Show Me All Of The Crayons

For the month of August, a series of guest posters will be fill­ing in on DWL with daily posts. This week’s posts come to you from the tal­ented folks of Studio 254: designer and illus­tra­tor Will Bryant, illus­tra­tor and edu­ca­tor Kate Bingaman-Burt,  designer Clifton Burt, designer Tina Snow Le and artist, designer and edu­ca­tor Jason Sturgill. Enjoy!

Above: My favorite earworm

My birthday is a few days away. Starting a new year puts me on a bit of a nostalgic trip and the best place to trip on nostalgia is the INTERNET, of course. (God bless these tubes of information…may you grow and multiply).

The candy colored k-hole that I found myself in last night focused on my tv watching habits between the years of 1979 and 1989. My first memories of TV involved two year old me sitting on the floor of my babysitter’s house watching Mr. Rogers and peeing my pants. Literally. Sure, I knew how to use the toilet, but I didn’t want to miss a minute of Mr. Rogers and his Neighborhood of Make-Believe. I still cue up Mr. Rogers talking about how crayons are made to help me sleep. So relaxing. So hypnotic. So comforting. It’s like a visual grilled cheese sandwich with a side of tomato soup. SHOW ME ALL OF THE CRAYONS.

Of course, I indulged in the usual suspects of kiddo TV. Sesame Street (Mr. Hooper dying was a dark day for me), Reading Rainbow (I can still belt out the theme song word for word), The Muppets (I would like to credit this show for my almost life long infatuation with Steve Martin) and, of course, Pee-wee’s Playhouse. Pee-wee was my last kid show and ushered me into puberty. Pee-wee prepped me for equal helpings of They Might Be Giants, The Dead Milkmen, Violent Femmes, John Waters and David Lynch).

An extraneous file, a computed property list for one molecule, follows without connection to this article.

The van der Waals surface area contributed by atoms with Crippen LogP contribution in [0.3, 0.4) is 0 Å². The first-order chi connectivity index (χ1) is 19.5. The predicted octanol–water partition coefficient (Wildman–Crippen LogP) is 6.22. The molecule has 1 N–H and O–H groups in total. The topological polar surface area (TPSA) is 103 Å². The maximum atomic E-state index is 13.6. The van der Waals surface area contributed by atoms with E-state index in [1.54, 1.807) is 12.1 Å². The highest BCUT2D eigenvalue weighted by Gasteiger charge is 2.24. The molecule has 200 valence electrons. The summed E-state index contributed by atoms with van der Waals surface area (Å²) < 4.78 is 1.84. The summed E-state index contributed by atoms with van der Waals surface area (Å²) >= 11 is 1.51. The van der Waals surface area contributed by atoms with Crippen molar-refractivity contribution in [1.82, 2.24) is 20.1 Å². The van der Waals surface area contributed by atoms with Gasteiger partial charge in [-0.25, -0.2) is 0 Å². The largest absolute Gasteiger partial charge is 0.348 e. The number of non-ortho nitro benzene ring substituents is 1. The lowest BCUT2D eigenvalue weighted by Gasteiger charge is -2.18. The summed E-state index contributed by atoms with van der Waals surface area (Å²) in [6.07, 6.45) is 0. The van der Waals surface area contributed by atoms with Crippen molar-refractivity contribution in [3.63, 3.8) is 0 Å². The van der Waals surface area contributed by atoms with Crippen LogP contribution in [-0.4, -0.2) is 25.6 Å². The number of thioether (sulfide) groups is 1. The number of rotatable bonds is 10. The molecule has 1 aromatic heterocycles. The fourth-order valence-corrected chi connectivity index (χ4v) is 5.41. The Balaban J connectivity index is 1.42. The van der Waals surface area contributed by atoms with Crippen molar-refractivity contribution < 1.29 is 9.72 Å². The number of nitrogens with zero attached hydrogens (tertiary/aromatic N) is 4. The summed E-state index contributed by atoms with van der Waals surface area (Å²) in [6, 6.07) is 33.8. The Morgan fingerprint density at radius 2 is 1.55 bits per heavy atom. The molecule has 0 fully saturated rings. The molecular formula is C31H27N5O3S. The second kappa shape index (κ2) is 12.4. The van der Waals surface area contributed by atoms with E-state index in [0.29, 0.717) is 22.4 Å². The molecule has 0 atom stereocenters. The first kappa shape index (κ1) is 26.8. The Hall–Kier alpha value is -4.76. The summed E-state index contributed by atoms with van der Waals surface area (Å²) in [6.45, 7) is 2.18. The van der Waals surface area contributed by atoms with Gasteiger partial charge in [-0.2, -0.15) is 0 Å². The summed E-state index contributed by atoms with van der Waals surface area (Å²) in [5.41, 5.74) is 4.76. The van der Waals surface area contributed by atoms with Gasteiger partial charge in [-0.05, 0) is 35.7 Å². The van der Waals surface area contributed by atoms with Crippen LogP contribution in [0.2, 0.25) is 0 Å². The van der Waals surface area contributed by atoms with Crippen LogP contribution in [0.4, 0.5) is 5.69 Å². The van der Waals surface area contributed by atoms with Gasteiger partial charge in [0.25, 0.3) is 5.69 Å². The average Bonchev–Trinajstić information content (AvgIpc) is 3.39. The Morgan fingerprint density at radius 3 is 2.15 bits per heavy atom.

As I was unpacking my TV habits last night, I realized that I didn’t really like cartoons. My childhood TV shows of choice were those that combined adults in various stages of arrested development, puppets in various stages of cute to mega creepy and worlds that were in various stages of real life and awkwardly (but awesomely) constructed fantasy. Cartoons were not my jam, but live-action, non-traditional characters who surrounded themselves with color, play, song, humor, joyful surreal awkwardness and a dash of what-the-hell-is-happening was exactly what I was looking for. Still am today in my work and in my life.

TV Show Crossovers! One of my favorite tropes! Slim Goodbody on Captain Kangaroo.

Copious amount of word play with Gary Gnu on The Great Space Coaster.

You Can’t Do That on Television. The opening theme credits owes its life to Terry Gilliam. Speaking of Terry Gilliam, have you seen the his DIY Animation Show from the 1970s? WATCH IT.

Further K-Hole Finds:
Dolly Parton and Pee-wee Herman
Me Lost Me Cookie At the Disco
Bill Cosby Picture Page
Today’s Special
321 Contact
Bloodhound Gang
New Zoo Revue
Anything by Sid & Marty Krofft

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